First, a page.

In Rome, St. Frances, Widow. She is celebrated for her noble birth, her holy life, and her gift of miracles. – Roman Martyrology for March 9
St. Frances of Rome was a wife and mother who enlisted women like herself into a society of oblates dedicated to prayer and service to the poor that became the Benedictine Oblate Congregation of Tor di Specchi. She was a mystic famed for her visions and for the miraculous cures she was able to effect in her lifetime.
Various images present this saint's visions (example), miracles of healing (example), and service to the poor (example).
A painting by Nicolas Poussin presents one of the oddest stories of Frances' works of charity. She encountered a poor man who was desperately ill and nursed him back to health. God helped her become aware that the man's illness was due to his sinful life, so she pleaded with him earnestly and at length to change his ways and gain eternal life. But he refused to change, and she then was given a vision in which she saw his death and the demons taking him off to Hell (Mattioti 158-60).
The iconography of this saint is somewhat unsettled. Italian images put her in a simplified version of the Benedictine habit, portraying a black or dark blue tunic and a long or mid-length white veil, usually without a wimple or scapular.
A 19th-century statue from Germany gives her the full Benedictine habit – wimple, scapular, and all – and adds a gold mantle. Other non-Italian images do not portray the habit in any consistent way.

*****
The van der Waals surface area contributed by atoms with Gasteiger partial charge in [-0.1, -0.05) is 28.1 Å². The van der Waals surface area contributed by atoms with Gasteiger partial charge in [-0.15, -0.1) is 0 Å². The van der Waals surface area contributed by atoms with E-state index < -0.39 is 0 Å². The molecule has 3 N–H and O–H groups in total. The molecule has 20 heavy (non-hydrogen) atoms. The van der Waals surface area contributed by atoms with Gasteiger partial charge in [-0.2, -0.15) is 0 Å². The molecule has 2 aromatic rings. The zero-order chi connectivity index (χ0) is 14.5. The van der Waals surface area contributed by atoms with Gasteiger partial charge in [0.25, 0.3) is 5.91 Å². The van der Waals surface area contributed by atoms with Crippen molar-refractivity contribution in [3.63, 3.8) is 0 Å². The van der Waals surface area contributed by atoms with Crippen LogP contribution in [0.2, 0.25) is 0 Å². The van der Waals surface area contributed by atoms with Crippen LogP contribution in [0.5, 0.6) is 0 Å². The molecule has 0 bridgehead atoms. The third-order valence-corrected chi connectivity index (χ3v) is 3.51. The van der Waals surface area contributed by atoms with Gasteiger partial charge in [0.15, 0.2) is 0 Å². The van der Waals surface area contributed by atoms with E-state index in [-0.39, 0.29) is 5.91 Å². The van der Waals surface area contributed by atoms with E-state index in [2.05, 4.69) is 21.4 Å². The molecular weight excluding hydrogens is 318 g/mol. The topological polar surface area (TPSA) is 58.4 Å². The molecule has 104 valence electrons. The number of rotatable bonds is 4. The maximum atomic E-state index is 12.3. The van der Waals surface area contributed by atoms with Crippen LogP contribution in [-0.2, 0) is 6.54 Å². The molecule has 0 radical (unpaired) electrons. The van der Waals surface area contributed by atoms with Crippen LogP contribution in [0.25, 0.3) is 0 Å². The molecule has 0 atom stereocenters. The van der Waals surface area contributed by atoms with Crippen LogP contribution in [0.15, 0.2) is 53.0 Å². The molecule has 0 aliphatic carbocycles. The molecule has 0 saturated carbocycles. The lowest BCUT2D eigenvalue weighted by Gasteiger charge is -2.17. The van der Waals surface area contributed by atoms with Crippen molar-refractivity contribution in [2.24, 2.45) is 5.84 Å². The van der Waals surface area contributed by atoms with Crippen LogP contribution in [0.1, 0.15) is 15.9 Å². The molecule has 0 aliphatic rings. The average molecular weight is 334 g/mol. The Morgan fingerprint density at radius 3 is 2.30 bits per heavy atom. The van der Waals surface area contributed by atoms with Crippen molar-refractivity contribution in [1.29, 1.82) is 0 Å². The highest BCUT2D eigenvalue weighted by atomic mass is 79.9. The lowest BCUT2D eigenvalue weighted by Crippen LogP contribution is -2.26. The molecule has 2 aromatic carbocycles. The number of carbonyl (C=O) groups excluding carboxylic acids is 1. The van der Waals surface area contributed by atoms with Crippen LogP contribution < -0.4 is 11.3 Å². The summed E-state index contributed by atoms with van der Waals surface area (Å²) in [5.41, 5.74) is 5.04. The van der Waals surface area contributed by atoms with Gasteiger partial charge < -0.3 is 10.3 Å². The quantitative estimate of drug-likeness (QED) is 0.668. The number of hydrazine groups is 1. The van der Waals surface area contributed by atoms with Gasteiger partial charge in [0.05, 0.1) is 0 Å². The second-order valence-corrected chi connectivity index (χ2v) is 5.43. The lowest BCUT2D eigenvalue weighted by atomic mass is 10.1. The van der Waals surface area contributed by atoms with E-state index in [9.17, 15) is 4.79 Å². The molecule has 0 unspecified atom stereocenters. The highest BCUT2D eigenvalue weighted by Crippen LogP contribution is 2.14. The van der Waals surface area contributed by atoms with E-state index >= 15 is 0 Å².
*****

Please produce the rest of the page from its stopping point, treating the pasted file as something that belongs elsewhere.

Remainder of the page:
Mattioti's biography of St. Frances says that she was accompanied during the last 24 years of her life by an archangel whom only she could see (169). Many of her images therefore include the archangel, who is usually pictured as small in stature (as at right).
Amico's Book III, covering her visions, begins thus:
The pure heart of Frances was a furnace aflame with love, so that her soul was like a flame wafting up above natural feelings (especially in prayer or after communion), flying to the heights of contemplation, piercing the spheres and arriving to rest in the Empyrean.This metaphor is represented visually in a portrait in Rome (above, right) that has the saint gazing toward Heaven with a flaming heart in her right hand.
Prepared in 2013 by Richard Stracke, Emeritus Professor of English, Augusta University